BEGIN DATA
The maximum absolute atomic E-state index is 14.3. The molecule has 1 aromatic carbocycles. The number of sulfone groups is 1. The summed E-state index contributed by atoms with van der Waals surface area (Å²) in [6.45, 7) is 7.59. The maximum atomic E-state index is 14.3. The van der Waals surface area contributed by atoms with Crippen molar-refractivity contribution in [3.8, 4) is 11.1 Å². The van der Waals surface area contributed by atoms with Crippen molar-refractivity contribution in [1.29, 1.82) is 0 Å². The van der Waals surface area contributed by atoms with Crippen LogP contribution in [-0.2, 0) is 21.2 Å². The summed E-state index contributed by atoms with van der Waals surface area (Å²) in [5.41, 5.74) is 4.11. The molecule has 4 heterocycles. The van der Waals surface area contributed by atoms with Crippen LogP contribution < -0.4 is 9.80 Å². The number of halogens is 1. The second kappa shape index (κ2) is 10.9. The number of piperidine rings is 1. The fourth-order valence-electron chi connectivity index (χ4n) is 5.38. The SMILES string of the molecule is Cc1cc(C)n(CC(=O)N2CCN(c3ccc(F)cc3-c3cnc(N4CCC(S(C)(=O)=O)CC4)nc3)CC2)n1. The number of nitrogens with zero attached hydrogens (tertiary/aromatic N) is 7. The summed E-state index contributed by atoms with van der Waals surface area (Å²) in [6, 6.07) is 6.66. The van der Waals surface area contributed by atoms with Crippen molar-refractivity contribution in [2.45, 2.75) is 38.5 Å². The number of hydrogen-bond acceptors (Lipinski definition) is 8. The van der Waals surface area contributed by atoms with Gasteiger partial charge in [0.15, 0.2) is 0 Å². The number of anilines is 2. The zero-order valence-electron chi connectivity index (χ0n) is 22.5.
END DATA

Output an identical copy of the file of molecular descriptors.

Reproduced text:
The maximum absolute atomic E-state index is 14.3. The molecule has 1 aromatic carbocycles. The number of sulfone groups is 1. The summed E-state index contributed by atoms with van der Waals surface area (Å²) in [6.45, 7) is 7.59. The maximum atomic E-state index is 14.3. The van der Waals surface area contributed by atoms with Crippen molar-refractivity contribution in [3.8, 4) is 11.1 Å². The van der Waals surface area contributed by atoms with Crippen molar-refractivity contribution in [1.29, 1.82) is 0 Å². The van der Waals surface area contributed by atoms with Crippen LogP contribution in [-0.2, 0) is 21.2 Å². The summed E-state index contributed by atoms with van der Waals surface area (Å²) in [5.41, 5.74) is 4.11. The molecule has 4 heterocycles. The van der Waals surface area contributed by atoms with Crippen LogP contribution < -0.4 is 9.80 Å². The number of halogens is 1. The second kappa shape index (κ2) is 10.9. The number of piperidine rings is 1. The fourth-order valence-electron chi connectivity index (χ4n) is 5.38. The SMILES string of the molecule is Cc1cc(C)n(CC(=O)N2CCN(c3ccc(F)cc3-c3cnc(N4CCC(S(C)(=O)=O)CC4)nc3)CC2)n1. The number of nitrogens with zero attached hydrogens (tertiary/aromatic N) is 7. The summed E-state index contributed by atoms with van der Waals surface area (Å²) in [6, 6.07) is 6.66. The van der Waals surface area contributed by atoms with Crippen molar-refractivity contribution in [2.45, 2.75) is 38.5 Å². The number of hydrogen-bond acceptors (Lipinski definition) is 8. The van der Waals surface area contributed by atoms with Gasteiger partial charge in [0.15, 0.2) is 0 Å². The number of anilines is 2. The zero-order valence-electron chi connectivity index (χ0n) is 22.5.